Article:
Insurance Discrimination Against Victims of Domestic Violence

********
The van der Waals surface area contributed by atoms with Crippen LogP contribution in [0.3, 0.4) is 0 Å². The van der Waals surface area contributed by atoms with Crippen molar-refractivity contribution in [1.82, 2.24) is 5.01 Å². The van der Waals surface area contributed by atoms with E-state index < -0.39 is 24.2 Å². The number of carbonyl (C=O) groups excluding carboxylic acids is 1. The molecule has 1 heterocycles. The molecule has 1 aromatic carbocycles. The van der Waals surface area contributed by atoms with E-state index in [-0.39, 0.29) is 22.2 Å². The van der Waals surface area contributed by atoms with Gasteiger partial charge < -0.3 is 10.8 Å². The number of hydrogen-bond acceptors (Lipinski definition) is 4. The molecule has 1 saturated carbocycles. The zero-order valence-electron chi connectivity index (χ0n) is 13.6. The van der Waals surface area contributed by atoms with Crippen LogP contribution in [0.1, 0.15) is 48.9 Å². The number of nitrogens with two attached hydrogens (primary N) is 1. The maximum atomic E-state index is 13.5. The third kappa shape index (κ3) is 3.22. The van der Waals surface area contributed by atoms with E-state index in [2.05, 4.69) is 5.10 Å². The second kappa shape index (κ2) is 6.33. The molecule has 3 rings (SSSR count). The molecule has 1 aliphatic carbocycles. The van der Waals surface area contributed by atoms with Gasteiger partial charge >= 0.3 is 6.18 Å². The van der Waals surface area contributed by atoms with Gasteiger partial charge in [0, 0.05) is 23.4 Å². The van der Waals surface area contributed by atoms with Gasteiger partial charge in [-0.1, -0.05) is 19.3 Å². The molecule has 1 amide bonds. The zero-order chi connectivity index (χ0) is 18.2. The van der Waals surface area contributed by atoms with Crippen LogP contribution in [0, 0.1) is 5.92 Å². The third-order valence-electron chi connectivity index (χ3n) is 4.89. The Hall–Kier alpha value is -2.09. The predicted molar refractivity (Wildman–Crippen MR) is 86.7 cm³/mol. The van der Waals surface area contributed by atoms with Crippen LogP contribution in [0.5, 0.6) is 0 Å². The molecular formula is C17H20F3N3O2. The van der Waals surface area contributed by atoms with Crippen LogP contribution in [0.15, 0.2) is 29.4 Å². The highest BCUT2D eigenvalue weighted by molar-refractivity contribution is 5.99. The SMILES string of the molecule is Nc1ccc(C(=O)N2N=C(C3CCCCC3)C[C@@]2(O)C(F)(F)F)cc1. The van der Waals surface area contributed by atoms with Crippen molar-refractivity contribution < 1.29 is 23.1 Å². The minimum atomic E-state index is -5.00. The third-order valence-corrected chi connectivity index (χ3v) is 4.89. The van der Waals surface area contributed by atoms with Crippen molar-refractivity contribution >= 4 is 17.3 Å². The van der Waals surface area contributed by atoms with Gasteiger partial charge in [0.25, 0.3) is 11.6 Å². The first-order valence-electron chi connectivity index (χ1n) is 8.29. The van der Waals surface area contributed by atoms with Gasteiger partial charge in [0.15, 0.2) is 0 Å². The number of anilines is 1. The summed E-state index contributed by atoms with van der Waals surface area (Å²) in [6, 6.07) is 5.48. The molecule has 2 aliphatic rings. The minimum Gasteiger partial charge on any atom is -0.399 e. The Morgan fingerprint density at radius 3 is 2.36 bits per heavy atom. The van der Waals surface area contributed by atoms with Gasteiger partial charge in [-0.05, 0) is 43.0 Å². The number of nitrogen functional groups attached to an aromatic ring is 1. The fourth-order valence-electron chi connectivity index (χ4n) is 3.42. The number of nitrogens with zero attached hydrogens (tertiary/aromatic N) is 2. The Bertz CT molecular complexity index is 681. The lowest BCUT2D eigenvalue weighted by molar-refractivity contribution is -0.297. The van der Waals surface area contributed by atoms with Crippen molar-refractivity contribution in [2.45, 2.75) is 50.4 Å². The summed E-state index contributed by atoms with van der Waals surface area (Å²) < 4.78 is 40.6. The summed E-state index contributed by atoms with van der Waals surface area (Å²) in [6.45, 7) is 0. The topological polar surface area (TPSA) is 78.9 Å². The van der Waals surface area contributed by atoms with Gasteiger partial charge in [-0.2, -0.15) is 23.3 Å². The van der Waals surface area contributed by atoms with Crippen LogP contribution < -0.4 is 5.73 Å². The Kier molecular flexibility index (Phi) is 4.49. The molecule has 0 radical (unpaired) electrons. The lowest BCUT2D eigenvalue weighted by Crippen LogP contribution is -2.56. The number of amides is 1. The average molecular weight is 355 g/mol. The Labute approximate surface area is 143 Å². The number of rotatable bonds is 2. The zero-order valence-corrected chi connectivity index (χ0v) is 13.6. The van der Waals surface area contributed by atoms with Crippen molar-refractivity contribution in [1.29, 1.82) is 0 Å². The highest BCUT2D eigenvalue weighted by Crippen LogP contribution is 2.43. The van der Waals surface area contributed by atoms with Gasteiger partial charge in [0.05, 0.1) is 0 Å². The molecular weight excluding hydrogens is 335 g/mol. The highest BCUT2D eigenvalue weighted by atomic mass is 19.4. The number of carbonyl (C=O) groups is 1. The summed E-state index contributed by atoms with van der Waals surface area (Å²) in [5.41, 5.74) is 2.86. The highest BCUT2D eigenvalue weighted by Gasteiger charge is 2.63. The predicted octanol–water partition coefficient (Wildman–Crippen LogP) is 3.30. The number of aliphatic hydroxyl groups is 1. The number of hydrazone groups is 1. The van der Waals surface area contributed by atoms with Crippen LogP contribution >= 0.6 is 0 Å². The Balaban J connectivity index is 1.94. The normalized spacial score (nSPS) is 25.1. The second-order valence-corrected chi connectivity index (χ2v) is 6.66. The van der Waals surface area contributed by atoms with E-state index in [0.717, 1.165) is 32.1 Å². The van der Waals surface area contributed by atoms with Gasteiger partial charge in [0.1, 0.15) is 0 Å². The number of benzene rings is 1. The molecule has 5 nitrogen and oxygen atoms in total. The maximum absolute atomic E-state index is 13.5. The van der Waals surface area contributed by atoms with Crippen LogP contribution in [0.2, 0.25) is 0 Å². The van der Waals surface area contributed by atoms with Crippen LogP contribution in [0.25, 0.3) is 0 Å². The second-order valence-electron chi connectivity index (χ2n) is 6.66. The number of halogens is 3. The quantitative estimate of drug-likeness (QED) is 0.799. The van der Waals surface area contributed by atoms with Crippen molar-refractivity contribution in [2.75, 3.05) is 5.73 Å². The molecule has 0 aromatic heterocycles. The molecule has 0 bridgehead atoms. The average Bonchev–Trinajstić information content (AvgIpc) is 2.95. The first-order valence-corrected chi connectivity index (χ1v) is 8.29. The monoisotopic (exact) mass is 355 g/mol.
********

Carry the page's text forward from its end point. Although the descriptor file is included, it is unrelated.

Authored by Terry L. Fromson (Managing Attorney, Women’s Law Project) and Nancy Durborow, MS (Consultant, Futures Without Violence) and updated in 2019, this 31-page report highlights the discriminatory practices of some insurance companies that penalize domestic violence victims who seek coverage and the recent changes to state and federal law. Information that insurance practices negatively affect victims of domestic violence first came to light in 1994 when two insurance companies denied health, life and disability insurance to a Pennsylvania woman based on information in her medical records that her husband had abused her. As domestic violence advocates soon discovered, her experience was not an isolated instance. An investigation quickly exposed the common and widespread practice of underwriting on the basis of domestic violence in all lines of insurance. These practices have resulted in cancellation of insurance, claims exclusions and denials, application of intentional act exclusions to innocent co-insureds, rating surcharges, adverse actions against third parties associated with victims of domestic violence, and disclosures that place victims at risk. This report outlines the broad scope of the problem as well as the state and national advocacy and legislative efforts taken to halt this practice during the last 20 years. It addresses the problematic and wide variance in state legislative prohibitions/protections as well as the continuing need for a federal remedy. Available only as a PDF.